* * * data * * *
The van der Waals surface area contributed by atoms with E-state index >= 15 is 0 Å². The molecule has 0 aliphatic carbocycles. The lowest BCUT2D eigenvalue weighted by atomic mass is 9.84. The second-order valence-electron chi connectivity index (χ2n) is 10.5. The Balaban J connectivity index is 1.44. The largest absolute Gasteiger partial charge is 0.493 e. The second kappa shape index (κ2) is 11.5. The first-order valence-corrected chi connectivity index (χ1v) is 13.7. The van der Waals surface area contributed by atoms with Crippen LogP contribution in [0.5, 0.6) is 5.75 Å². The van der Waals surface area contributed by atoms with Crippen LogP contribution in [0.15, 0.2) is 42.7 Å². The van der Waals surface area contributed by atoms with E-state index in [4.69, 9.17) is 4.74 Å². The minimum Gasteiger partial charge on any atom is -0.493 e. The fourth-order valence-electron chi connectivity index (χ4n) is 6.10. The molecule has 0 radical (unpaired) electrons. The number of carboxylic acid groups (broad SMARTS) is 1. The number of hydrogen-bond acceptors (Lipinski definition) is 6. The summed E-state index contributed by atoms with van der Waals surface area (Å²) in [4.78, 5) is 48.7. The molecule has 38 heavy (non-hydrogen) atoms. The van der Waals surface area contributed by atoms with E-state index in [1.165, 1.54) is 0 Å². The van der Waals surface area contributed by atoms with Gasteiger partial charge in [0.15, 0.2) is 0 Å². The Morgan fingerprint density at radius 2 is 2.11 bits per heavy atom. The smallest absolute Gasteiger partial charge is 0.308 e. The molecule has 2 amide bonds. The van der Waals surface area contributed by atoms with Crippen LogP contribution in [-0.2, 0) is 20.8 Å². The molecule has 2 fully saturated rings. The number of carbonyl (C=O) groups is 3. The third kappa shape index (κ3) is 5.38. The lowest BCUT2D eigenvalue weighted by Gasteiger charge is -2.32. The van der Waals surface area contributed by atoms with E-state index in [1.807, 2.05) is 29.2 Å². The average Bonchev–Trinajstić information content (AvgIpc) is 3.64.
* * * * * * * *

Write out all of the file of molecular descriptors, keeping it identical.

The van der Waals surface area contributed by atoms with E-state index >= 15 is 0 Å². The molecule has 0 aliphatic carbocycles. The lowest BCUT2D eigenvalue weighted by atomic mass is 9.84. The second-order valence-electron chi connectivity index (χ2n) is 10.5. The Balaban J connectivity index is 1.44. The largest absolute Gasteiger partial charge is 0.493 e. The second kappa shape index (κ2) is 11.5. The first-order valence-corrected chi connectivity index (χ1v) is 13.7. The van der Waals surface area contributed by atoms with Crippen LogP contribution in [0.5, 0.6) is 5.75 Å². The van der Waals surface area contributed by atoms with Crippen LogP contribution in [0.15, 0.2) is 42.7 Å². The van der Waals surface area contributed by atoms with E-state index in [4.69, 9.17) is 4.74 Å². The minimum Gasteiger partial charge on any atom is -0.493 e. The fourth-order valence-electron chi connectivity index (χ4n) is 6.10. The molecule has 0 radical (unpaired) electrons. The number of carboxylic acid groups (broad SMARTS) is 1. The number of hydrogen-bond acceptors (Lipinski definition) is 6. The summed E-state index contributed by atoms with van der Waals surface area (Å²) in [4.78, 5) is 48.7. The molecule has 38 heavy (non-hydrogen) atoms. The van der Waals surface area contributed by atoms with E-state index in [1.165, 1.54) is 0 Å². The van der Waals surface area contributed by atoms with Gasteiger partial charge in [0.15, 0.2) is 0 Å². The Morgan fingerprint density at radius 2 is 2.11 bits per heavy atom. The smallest absolute Gasteiger partial charge is 0.308 e. The molecule has 2 amide bonds. The van der Waals surface area contributed by atoms with Crippen LogP contribution in [-0.2, 0) is 20.8 Å². The molecule has 2 fully saturated rings. The number of carbonyl (C=O) groups is 3. The third kappa shape index (κ3) is 5.38. The lowest BCUT2D eigenvalue weighted by Gasteiger charge is -2.32. The van der Waals surface area contributed by atoms with E-state index in [1.807, 2.05) is 29.2 Å². The average Bonchev–Trinajstić information content (AvgIpc) is 3.64.